Are there similarities between working with the Seraphim trio and working with an actor and director?
I believe that in any collaborative situation, one hopes that the resulting product will be greater than the sum of its parts. When working with other people there are elements of trust and surrendering control. In this situation, the actress Caroline Kennison [playing Anna’s piano teacher] so fantastic that I have been able to draw a lot of energy from her, and this sense of feeding off the creative energy of your colleagues is something which happens in a chamber music ensemble as well.
How close do you think Caroline comes to embodying your memories of your piano teacher Eleonora Sivan, who was such a strong influence on you?
Caroline is very moving, real and authentic – as an actress she sweeps me into her world. I have to remember that she has never met Eleonora and is physically different to her, so she is not trying for an impersonation. Rather, she is creating a character based off the text, and I think she does this tremendously well. She certainly still captures a spirit of Eleonora on the stage.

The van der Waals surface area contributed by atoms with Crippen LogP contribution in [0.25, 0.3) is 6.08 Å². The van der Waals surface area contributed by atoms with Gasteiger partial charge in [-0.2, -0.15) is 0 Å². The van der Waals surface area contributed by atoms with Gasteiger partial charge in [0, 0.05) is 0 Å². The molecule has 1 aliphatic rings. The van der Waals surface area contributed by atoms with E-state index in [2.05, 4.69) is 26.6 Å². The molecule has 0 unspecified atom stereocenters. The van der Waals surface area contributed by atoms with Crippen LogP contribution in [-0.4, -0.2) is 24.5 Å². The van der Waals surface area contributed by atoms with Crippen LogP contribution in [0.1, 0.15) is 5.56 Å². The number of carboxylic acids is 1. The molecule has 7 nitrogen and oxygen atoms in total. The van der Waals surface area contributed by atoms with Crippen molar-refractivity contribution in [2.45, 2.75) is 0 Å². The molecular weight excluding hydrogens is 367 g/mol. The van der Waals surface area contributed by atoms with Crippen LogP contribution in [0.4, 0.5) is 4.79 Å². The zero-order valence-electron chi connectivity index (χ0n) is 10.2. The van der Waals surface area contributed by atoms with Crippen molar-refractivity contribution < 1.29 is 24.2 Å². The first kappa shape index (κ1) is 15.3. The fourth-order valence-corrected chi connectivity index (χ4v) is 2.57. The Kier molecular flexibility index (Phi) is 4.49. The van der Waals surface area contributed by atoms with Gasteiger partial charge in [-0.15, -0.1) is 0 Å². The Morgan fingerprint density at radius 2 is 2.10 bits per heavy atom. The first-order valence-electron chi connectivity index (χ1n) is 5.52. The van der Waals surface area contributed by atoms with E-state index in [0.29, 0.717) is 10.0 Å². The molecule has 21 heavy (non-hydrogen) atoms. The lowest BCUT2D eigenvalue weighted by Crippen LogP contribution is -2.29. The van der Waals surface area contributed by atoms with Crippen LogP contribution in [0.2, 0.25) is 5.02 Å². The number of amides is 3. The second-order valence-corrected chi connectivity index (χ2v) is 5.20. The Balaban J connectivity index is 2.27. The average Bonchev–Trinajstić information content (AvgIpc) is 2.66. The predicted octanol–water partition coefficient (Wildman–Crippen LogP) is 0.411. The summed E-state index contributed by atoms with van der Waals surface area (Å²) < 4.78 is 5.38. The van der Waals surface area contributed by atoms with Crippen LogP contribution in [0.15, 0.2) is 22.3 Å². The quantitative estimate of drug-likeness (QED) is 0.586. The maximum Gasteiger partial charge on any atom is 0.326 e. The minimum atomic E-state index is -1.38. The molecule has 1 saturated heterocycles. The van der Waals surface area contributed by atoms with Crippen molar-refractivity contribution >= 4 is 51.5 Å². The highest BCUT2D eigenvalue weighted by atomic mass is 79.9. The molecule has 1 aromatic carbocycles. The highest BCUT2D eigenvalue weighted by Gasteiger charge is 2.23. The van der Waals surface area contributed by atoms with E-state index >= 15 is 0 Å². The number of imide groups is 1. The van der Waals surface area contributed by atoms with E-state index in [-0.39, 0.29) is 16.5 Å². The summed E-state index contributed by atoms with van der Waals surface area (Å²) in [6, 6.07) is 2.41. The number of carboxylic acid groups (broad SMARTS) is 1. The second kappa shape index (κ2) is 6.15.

Since there is an element of musical performance, was it always a given that you would play yourself rather than having an actor portray you?
It was part of the original brief. The project is based around the music; it is a hybrid of a music concert performance and a theatrical play. It would be very hard to find somebody who could act my personality and also play the virtuosic piano repertoire, so it was quite natural that I would be the one to deliver it.
Are you depicting your younger self as well?